Senators have advanced a bill that guarantees coverage for mental health medication that is deemed medically necessary and another that would create a cash fund to battle opioid addiction.
The following are highlights from the legislative session on July 22.
Coverage for mental health medication
The Legislature voted 42-0 to advance an amended LB1052 to enrollment and review. LB1052, which was introduced by Sen. Anna Wishart of Lincoln, would make sure the Department of Health and Human Services, a managed care organization or a pharmacy benefit manager couldn’t deny coverage of an antidepressant, antipsychotic or anticonvulsant drug that a healthcare provider deemed medically necessary.
Prior to debate there was a fiscal note on the bill, but Wishart said it was removed to comply with federal regulations.
An amendment to the bill represented a compromise with the Department of Health and Human Services, managed care organizations and pharmacist representatives. The amendment includes LB847 and LB887, introduced by Sen. John Arch of La Vista. LB847 deals with how a label is placed on medication. LB887 authorizes pharmacists to make small modifications to the prescription with patient consent, such as changing the quantity or dosage form.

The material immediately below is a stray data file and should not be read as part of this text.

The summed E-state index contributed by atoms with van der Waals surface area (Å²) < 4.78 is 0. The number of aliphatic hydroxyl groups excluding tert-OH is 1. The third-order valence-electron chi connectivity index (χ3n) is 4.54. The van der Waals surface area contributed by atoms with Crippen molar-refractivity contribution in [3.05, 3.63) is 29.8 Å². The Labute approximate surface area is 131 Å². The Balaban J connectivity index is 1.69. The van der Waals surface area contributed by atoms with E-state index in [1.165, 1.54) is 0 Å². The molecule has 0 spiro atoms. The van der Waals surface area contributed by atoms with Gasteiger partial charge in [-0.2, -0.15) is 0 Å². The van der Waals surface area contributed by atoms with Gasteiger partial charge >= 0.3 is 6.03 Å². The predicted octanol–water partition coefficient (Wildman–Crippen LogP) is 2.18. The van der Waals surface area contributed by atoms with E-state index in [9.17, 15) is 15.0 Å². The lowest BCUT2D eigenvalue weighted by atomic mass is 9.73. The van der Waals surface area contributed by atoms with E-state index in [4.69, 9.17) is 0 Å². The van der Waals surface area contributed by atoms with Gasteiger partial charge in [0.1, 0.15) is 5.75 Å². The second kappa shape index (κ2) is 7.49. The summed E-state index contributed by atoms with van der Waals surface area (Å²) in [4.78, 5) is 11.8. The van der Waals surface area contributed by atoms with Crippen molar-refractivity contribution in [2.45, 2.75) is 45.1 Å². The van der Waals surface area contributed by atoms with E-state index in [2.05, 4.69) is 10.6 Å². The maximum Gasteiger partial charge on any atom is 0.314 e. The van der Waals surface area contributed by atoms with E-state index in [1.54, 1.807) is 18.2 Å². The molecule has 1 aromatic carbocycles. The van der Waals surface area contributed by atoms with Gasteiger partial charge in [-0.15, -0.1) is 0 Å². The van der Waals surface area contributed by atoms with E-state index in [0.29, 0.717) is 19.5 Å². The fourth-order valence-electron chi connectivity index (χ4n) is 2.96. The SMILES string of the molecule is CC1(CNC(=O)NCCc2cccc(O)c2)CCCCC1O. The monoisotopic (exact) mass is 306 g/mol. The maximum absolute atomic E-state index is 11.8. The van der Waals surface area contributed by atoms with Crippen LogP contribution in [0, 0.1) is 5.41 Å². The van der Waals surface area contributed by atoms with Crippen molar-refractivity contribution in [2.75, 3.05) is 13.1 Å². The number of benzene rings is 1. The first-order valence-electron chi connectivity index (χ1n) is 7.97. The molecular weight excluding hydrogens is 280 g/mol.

“This amendment allows someone that has had success on one of these three drugs in these categories to be grandfathered in on this medication and not face any new prior authorizations or barriers,” Wishart said.
Cash fund for battling opioid addiction
An amended version of LB1124 advanced 46-0. Sen. Sara Howard of Omaha introduced LB1124, which creates the Opioid Settlement Cash Fund, which creates a cash fund that would serve as the destination for funds that the state of Nebraska is to receive relating to the advertising of opioids.
“Receiving this money will go a long way in combating the opioid epidemic,” Howard said.
The amendment added specifies that all funds received should be spent to combat opioid use and prevent opioid deaths in Nebraska. Funds could be used for opioid use disorders treatment, mental health and substance use disorders when they are occurring with opioid abuse, medication-assisted therapy and recovery services.
Howard took on opioid legislation several years ago when her sister died due to an opioid addiction. LB1124 is her last piece of opioid legislation because she has reached her term limit as a senator.
“My work around opioids is the thing that I am most proud of,” Howard said.